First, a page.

7 Tips For Choosing a Therapist

7 tips for choosing a therapist

Take the Plunge –

Call someone. Many people are interested in getting help but talk themselves out of making the call. This is a hard step.

Give Yourself Options

Make a commitment to yourself to visit at least two therapists. Every therapist has a different style. If you see two or more, you will feel confident that you have made an informed choice.

Think of it as an Interview –

During the first session, ask questions! Some things you might be curious about include: the therapist’s theoretical orientation, the therapist’s cancellation policy, and additional techniques a therapist might use to help you meet your goals.

Trust your intuition –

When you think a therapist is a good match for you, they probably are. The same is true if something feels a little off. Don’t talk yourself into seeing someone because they are located closer to your house or have a cheaper rate if they don’t feel like a right fit. Choosing a therapist based on more superficial appeal, like proximity, will actually cost you more in the long run, because the therapy will be less affective.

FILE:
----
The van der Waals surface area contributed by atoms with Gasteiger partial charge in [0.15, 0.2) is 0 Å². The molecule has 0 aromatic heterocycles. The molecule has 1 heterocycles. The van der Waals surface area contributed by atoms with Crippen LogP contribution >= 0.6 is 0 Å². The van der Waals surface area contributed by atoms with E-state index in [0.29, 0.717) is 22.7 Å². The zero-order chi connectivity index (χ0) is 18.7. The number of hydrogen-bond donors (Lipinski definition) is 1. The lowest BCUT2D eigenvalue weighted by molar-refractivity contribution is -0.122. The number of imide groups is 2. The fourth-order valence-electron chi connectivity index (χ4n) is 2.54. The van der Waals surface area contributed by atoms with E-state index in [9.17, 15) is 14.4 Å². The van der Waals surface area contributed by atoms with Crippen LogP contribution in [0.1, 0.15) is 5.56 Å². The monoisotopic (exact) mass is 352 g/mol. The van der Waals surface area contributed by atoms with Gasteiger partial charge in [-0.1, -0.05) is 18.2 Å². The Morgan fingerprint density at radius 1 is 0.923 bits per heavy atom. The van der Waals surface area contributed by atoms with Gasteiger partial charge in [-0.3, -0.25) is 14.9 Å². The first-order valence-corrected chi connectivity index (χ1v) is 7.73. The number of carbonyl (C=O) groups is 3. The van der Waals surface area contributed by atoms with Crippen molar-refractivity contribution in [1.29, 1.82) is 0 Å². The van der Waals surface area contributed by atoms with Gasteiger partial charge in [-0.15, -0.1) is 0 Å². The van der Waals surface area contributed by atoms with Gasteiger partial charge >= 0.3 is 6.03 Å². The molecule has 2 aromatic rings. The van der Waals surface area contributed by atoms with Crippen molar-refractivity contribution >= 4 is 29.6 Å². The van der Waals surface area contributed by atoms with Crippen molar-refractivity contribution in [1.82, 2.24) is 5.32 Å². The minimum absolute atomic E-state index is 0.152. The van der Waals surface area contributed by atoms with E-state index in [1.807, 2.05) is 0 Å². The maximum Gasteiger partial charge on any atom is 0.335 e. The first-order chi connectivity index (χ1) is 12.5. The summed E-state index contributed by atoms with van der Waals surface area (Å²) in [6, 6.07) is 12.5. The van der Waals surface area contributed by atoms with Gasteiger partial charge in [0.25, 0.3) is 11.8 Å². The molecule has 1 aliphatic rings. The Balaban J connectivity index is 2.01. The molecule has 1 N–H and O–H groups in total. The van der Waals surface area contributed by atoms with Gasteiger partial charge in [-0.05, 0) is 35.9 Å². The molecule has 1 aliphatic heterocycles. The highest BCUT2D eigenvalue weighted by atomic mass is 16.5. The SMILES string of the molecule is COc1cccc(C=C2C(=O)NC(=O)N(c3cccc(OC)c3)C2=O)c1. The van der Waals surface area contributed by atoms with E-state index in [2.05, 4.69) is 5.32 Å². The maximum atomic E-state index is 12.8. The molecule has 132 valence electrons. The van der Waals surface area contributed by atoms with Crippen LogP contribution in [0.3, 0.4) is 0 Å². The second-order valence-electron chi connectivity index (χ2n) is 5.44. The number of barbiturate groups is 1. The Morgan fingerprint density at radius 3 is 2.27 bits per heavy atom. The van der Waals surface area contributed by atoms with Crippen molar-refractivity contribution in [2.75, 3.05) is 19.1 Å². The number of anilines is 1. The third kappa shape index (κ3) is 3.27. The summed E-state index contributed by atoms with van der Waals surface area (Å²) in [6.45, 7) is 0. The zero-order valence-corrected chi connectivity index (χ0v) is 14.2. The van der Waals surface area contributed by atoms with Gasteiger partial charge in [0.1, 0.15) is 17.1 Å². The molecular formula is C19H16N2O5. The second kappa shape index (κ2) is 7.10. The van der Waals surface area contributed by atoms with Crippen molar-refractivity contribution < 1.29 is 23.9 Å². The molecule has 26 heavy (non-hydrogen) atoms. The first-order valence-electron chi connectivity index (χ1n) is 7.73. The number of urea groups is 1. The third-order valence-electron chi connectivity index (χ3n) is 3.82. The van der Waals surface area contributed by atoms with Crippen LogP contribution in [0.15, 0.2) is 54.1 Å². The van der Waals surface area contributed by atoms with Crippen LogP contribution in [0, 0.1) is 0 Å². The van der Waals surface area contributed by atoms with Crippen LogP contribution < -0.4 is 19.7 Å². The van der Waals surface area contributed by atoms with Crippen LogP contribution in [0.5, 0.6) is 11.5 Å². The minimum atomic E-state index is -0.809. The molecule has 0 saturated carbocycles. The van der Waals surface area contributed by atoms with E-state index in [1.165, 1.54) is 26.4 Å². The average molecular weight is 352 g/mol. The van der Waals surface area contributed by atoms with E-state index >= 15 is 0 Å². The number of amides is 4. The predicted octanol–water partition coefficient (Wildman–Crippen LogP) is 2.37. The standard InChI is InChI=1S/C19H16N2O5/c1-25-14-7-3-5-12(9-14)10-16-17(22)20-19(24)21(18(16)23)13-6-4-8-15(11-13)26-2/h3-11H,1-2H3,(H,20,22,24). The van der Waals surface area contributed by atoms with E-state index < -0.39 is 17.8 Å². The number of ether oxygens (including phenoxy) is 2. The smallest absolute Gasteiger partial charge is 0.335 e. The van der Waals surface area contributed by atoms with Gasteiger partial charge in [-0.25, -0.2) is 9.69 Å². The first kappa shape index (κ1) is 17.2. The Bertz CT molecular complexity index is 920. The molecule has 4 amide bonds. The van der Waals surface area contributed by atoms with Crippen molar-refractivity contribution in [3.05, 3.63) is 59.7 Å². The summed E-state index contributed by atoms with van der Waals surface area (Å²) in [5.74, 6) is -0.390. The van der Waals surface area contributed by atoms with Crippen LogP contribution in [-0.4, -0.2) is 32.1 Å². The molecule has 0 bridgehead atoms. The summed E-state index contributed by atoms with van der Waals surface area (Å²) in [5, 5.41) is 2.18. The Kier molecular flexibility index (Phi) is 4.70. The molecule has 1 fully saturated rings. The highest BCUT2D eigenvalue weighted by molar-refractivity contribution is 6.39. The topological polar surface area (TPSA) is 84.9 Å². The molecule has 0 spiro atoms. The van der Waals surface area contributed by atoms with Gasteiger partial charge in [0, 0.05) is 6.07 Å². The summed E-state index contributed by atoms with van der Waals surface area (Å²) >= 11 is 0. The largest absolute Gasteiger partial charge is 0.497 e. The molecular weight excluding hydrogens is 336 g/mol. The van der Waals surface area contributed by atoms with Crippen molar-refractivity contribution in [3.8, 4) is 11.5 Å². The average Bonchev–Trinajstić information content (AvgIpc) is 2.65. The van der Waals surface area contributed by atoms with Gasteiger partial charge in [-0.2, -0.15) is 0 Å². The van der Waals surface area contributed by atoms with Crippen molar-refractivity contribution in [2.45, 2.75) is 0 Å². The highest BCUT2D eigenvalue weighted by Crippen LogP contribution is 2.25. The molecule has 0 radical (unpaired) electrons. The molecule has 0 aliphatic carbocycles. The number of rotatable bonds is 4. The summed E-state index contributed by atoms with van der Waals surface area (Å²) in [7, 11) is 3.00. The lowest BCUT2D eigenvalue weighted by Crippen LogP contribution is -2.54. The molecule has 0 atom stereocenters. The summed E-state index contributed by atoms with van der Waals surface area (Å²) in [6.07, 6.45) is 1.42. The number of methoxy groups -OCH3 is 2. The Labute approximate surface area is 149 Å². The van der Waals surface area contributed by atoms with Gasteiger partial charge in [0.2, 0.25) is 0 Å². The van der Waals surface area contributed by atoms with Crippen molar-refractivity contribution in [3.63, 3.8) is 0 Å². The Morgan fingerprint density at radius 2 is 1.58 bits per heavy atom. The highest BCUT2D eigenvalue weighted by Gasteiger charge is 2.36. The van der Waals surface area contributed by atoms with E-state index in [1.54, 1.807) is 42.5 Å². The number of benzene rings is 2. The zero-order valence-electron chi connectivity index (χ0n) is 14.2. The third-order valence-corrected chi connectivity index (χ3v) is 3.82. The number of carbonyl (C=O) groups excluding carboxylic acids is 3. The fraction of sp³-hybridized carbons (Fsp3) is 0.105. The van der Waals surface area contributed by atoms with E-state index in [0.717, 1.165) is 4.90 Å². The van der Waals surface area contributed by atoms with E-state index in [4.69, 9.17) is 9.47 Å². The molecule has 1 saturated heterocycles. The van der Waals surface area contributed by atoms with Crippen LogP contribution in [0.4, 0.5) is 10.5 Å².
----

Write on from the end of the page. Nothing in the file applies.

Go to Your Second Appoiintment –

Identify the difference between your intuition and your fear. If a therapist makes you feel comfortable in the first visit, but you find you’re talking yourself out of going back, it might be because you are scared. The good news is you are in therapy! A good therapist will allow you to process these thoughts and make sure that the timing is right for you. Give it a second try.

Look for warning signs –

A therapist who is defensive, who talks about her or himself a lot, who creates an environment not conducive to seriousness, or who shows up late might spell trouble. A good therapist will allow you to set the tone and mood of your sessions, and be open to whatever you are bringing into the room that day. If any of the above warning signs are present, it could mean you won’t get that type of treatment.

The Three Month Commitment –

For three months, fight those urges to quit. This will give the therapeutic process a fair chance, and allow for your relationship with your therapist to grow. Therapy itself will take longer to help you meet your goals, but three months will give you ample time to become comfortable with the process and your therapist.

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